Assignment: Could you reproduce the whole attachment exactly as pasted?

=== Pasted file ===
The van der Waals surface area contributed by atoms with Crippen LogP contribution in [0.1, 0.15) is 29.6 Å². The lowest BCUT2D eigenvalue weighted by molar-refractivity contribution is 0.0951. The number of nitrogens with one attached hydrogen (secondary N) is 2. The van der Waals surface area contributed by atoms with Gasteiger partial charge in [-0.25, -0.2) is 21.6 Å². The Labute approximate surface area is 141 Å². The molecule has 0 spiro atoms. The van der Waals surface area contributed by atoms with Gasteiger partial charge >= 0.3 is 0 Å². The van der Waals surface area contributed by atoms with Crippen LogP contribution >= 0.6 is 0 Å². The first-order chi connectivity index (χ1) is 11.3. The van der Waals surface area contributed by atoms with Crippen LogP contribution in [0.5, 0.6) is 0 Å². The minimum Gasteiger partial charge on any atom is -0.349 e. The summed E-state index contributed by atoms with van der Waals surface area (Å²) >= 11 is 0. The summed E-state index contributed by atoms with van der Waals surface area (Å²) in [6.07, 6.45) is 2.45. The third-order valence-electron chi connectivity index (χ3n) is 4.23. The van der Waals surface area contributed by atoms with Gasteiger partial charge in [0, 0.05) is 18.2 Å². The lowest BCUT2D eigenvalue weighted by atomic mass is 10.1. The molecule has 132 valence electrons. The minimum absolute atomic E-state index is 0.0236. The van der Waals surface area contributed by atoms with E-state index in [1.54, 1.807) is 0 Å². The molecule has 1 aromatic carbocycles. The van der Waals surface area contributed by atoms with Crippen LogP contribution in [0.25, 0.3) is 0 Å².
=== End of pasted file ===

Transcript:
The van der Waals surface area contributed by atoms with Crippen LogP contribution in [0.1, 0.15) is 29.6 Å². The lowest BCUT2D eigenvalue weighted by molar-refractivity contribution is 0.0951. The number of nitrogens with one attached hydrogen (secondary N) is 2. The van der Waals surface area contributed by atoms with Gasteiger partial charge in [-0.25, -0.2) is 21.6 Å². The Labute approximate surface area is 141 Å². The molecule has 0 spiro atoms. The van der Waals surface area contributed by atoms with Gasteiger partial charge >= 0.3 is 0 Å². The van der Waals surface area contributed by atoms with Crippen LogP contribution >= 0.6 is 0 Å². The first-order chi connectivity index (χ1) is 11.3. The van der Waals surface area contributed by atoms with Crippen LogP contribution in [0.5, 0.6) is 0 Å². The minimum Gasteiger partial charge on any atom is -0.349 e. The summed E-state index contributed by atoms with van der Waals surface area (Å²) >= 11 is 0. The summed E-state index contributed by atoms with van der Waals surface area (Å²) in [6.07, 6.45) is 2.45. The third-order valence-electron chi connectivity index (χ3n) is 4.23. The van der Waals surface area contributed by atoms with Gasteiger partial charge in [0, 0.05) is 18.2 Å². The lowest BCUT2D eigenvalue weighted by atomic mass is 10.1. The molecule has 132 valence electrons. The minimum absolute atomic E-state index is 0.0236. The van der Waals surface area contributed by atoms with E-state index in [1.54, 1.807) is 0 Å². The molecule has 1 aromatic carbocycles. The van der Waals surface area contributed by atoms with Crippen LogP contribution in [0.25, 0.3) is 0 Å².